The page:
choc_pud wrote:When I first thought about designing this script for English I was hoping to have to introduce as few new letters as possible, but it is rather difficult! If you were given the task, say by the British Government, to design a new version of the Cyrillic alphabet which the people of Great Britain would then use instead of the current system, how would go about it?

I think there are too many ways to solve this task, and in this case I would ask why do so? Latin is way more advanced in practical sense and modern Cyrillic I think has medium practical efficiency and even less calligraphical beauty. Still if there would be such a task, I'd start removing a good part of characters, then introducing some new and refining them to fit together somehow... then start experimenting with real text examples. But then It would not be much "Cyrillic-based" probably on the end.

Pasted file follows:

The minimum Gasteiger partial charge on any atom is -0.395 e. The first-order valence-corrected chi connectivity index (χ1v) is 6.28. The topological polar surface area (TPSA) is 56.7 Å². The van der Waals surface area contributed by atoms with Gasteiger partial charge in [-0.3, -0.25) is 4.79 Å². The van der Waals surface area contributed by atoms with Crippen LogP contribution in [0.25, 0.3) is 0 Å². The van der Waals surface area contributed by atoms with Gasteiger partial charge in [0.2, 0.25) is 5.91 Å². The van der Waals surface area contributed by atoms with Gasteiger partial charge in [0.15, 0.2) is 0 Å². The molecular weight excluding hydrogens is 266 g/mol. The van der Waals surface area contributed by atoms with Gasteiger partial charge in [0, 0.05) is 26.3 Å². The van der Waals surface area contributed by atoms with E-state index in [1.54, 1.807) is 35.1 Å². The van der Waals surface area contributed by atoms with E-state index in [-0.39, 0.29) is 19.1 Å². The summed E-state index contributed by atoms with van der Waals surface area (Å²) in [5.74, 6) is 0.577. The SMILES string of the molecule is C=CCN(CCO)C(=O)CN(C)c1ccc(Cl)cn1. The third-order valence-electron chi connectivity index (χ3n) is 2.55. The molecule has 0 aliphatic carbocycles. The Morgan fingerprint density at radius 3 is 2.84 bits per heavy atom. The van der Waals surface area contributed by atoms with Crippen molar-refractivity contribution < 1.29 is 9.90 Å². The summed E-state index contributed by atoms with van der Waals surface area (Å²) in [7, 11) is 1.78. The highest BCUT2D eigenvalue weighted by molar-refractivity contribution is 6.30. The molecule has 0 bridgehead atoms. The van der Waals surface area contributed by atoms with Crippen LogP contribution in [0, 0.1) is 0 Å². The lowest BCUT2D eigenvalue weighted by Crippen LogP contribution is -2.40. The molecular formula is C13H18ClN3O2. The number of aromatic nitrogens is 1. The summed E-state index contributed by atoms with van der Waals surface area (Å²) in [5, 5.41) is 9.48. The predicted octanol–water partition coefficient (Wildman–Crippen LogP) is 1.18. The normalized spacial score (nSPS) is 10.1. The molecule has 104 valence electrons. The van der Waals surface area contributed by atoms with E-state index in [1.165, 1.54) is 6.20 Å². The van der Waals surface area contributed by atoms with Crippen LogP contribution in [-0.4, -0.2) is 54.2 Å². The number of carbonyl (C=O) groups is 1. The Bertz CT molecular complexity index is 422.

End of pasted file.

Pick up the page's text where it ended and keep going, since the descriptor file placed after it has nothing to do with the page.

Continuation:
choc_pud wrote:On a different note, do you know anything about Irish? It also has many palatalised consonants, so maybe the Cyrillic script could be modified to suit it?

Im afraid I know nothing. And I am afraid I would support only reducing the number of characters in a writing system for certain language. So in my alphabet there would be around 20 characters or even less.
native: Russian
know good: English, German

my constructed alphabet: Scythian
Mikhail
 
Posts: 44
Joined: Wed 19 Sep 2012 6:11 am

Next

Return to Writing systems

Who is online

Users browsing this forum: No registered users and 1 guest

cron